Stand your ground, C.C.C.S.

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Dear Editor,

After consultations with some Monday morning half-backs, we have come to conclude that the government is in violation of the Constitution with the enacted law targeting the Faifeaus’ peleki.  

This is because under the Constitution Part II: Fundamental Rights, Section 15, subsection 1, “All persons are equal before the law and entitled to equal protection under the law”.

The basic reason is this.  The peleki is a donation and there are other similar donations that this law fails to cover.  

For example, all those envelopes with money, including pigs, cows and other food items as part of the suas the Koeaiigas receive in faalavelaves, are also donations.  Yet, the only donation the law is targeting is the peleki!  Why aren’t these suas and envelopes not considered as donations in equal classification as the peleki?

This is a in-your face example of discrimination.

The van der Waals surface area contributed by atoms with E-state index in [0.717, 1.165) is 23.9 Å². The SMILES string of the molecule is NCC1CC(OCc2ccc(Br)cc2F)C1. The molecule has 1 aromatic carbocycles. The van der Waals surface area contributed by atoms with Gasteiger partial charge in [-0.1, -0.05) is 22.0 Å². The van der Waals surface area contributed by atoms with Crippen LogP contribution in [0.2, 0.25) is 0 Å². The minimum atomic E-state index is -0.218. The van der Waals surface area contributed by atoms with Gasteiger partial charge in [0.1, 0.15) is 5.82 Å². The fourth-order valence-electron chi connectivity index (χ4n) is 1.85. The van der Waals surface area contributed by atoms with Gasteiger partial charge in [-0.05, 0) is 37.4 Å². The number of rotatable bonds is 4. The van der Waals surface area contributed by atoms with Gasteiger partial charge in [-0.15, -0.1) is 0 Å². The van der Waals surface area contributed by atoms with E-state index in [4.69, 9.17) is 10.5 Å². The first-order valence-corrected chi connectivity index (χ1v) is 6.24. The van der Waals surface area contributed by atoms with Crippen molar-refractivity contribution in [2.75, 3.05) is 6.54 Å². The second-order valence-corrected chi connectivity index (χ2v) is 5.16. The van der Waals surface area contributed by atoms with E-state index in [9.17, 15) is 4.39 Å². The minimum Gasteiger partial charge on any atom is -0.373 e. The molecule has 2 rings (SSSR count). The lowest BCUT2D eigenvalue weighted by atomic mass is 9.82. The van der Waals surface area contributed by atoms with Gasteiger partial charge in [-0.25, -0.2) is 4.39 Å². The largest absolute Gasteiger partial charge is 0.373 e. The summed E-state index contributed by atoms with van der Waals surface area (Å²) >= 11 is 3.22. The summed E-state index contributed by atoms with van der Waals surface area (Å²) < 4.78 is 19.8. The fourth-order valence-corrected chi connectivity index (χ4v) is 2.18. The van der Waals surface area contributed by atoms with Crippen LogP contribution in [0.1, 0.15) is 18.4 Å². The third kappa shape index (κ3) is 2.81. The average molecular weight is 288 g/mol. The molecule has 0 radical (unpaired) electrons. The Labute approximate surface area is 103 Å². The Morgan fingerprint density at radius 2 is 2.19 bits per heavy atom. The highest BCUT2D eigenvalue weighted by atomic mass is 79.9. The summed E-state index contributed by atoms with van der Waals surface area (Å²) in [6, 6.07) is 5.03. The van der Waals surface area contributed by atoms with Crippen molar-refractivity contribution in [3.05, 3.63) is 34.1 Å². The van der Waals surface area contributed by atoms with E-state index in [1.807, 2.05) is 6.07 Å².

There is one group of people involved here (all those who receive donations from the community as part of the culture: Faifeaus and Matais), but one group is taxed while the other is not.   

By only taxing the Faifeaus’ envelopes, the government treated them different from other members of this same group who receive the same similar benefits.  So in legal term, because the Faifeaus are treated different, they are therefore being discriminated against. 

The core of the right to be treated equally, is about fundamental fairness.  Consider this for example: the Faifeau, the Prime Minister and his whole Cabinet are in the same fa’alavelave where all receive envelopes as part of their suas.  Yet, under this law, only the Faifeau’s envelope is taxed while the Prime Minister and cabinet, who all receive similar envelopes are not.  Is the Faifeau being treated fair here?  

Under our Constitution, all persons are equal under the law.  Therefore, it is fundamentally unfair to the Faifeau to be treated different.  The law is therefore facially discriminatory in application.

I strongly advise the E.F.K.S. community, if appropriate, to take this to Court.  

I am not sure whether anyone has challenged a government action in the past under equal protection grounds.  So this can be an educational case for all of us, as it will most definitely teach us all what these legal terms mean in our Constitution.

Stand Your Ground E.F.K.S.

 

Fa’apale Taumua.  

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